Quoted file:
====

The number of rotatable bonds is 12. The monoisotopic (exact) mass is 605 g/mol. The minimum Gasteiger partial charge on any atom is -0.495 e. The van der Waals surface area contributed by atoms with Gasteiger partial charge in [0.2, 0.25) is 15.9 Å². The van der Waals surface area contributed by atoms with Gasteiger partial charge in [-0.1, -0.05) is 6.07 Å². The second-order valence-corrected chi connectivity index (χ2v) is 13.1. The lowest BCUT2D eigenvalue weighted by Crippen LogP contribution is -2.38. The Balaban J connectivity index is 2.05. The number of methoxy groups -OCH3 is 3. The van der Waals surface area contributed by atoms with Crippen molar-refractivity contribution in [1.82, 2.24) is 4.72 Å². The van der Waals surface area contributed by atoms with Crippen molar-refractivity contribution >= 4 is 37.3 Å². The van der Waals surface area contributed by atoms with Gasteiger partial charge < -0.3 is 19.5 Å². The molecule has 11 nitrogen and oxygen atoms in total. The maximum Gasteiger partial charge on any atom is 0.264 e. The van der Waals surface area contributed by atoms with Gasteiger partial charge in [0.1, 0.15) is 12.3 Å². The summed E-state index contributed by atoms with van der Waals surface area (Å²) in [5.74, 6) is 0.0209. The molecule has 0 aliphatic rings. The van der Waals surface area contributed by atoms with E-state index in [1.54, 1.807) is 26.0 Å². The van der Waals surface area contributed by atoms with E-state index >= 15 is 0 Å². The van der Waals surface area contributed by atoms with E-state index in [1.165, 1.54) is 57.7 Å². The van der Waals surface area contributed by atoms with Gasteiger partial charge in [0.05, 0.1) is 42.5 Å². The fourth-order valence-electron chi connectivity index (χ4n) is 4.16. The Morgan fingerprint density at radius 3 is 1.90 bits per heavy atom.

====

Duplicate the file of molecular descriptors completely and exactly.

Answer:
The number of rotatable bonds is 12. The monoisotopic (exact) mass is 605 g/mol. The minimum Gasteiger partial charge on any atom is -0.495 e. The van der Waals surface area contributed by atoms with Gasteiger partial charge in [0.2, 0.25) is 15.9 Å². The van der Waals surface area contributed by atoms with Gasteiger partial charge in [-0.1, -0.05) is 6.07 Å². The second-order valence-corrected chi connectivity index (χ2v) is 13.1. The lowest BCUT2D eigenvalue weighted by Crippen LogP contribution is -2.38. The Balaban J connectivity index is 2.05. The number of methoxy groups -OCH3 is 3. The van der Waals surface area contributed by atoms with Crippen molar-refractivity contribution in [1.82, 2.24) is 4.72 Å². The van der Waals surface area contributed by atoms with Crippen molar-refractivity contribution >= 4 is 37.3 Å². The van der Waals surface area contributed by atoms with Gasteiger partial charge < -0.3 is 19.5 Å². The molecule has 11 nitrogen and oxygen atoms in total. The maximum Gasteiger partial charge on any atom is 0.264 e. The van der Waals surface area contributed by atoms with Gasteiger partial charge in [0.1, 0.15) is 12.3 Å². The summed E-state index contributed by atoms with van der Waals surface area (Å²) in [5.74, 6) is 0.0209. The molecule has 0 aliphatic rings. The van der Waals surface area contributed by atoms with E-state index in [1.54, 1.807) is 26.0 Å². The van der Waals surface area contributed by atoms with E-state index >= 15 is 0 Å². The van der Waals surface area contributed by atoms with E-state index in [1.165, 1.54) is 57.7 Å². The van der Waals surface area contributed by atoms with Gasteiger partial charge in [0.05, 0.1) is 42.5 Å². The fourth-order valence-electron chi connectivity index (χ4n) is 4.16. The Morgan fingerprint density at radius 3 is 1.90 bits per heavy atom.